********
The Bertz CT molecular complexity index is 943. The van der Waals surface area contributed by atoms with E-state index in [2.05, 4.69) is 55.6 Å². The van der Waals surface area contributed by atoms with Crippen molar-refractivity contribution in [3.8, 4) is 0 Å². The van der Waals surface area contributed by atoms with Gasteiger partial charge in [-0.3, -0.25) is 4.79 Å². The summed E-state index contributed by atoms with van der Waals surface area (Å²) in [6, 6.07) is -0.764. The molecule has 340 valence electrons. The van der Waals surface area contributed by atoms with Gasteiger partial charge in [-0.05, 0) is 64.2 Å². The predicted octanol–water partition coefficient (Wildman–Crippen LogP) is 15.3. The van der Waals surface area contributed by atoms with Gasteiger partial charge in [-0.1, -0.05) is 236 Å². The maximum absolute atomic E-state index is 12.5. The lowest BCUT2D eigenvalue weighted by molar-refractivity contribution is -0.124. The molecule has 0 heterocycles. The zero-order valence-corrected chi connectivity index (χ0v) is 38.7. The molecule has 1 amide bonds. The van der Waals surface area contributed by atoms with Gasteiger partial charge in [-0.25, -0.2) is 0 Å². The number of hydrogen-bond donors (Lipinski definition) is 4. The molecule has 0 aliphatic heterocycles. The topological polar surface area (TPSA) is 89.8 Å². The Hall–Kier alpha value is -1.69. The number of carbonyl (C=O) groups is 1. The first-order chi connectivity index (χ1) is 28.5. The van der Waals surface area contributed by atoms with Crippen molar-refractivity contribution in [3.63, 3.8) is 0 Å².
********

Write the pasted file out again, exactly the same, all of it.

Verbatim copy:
The Bertz CT molecular complexity index is 943. The van der Waals surface area contributed by atoms with E-state index in [2.05, 4.69) is 55.6 Å². The van der Waals surface area contributed by atoms with Crippen molar-refractivity contribution in [3.8, 4) is 0 Å². The van der Waals surface area contributed by atoms with Gasteiger partial charge in [-0.3, -0.25) is 4.79 Å². The summed E-state index contributed by atoms with van der Waals surface area (Å²) in [6, 6.07) is -0.764. The molecule has 340 valence electrons. The van der Waals surface area contributed by atoms with Gasteiger partial charge in [-0.05, 0) is 64.2 Å². The predicted octanol–water partition coefficient (Wildman–Crippen LogP) is 15.3. The van der Waals surface area contributed by atoms with Gasteiger partial charge in [-0.1, -0.05) is 236 Å². The maximum absolute atomic E-state index is 12.5. The lowest BCUT2D eigenvalue weighted by molar-refractivity contribution is -0.124. The molecule has 0 heterocycles. The zero-order valence-corrected chi connectivity index (χ0v) is 38.7. The molecule has 1 amide bonds. The van der Waals surface area contributed by atoms with Gasteiger partial charge in [-0.25, -0.2) is 0 Å². The number of hydrogen-bond donors (Lipinski definition) is 4. The molecule has 0 aliphatic heterocycles. The topological polar surface area (TPSA) is 89.8 Å². The Hall–Kier alpha value is -1.69. The number of carbonyl (C=O) groups is 1. The first-order chi connectivity index (χ1) is 28.5. The van der Waals surface area contributed by atoms with Crippen molar-refractivity contribution in [3.63, 3.8) is 0 Å².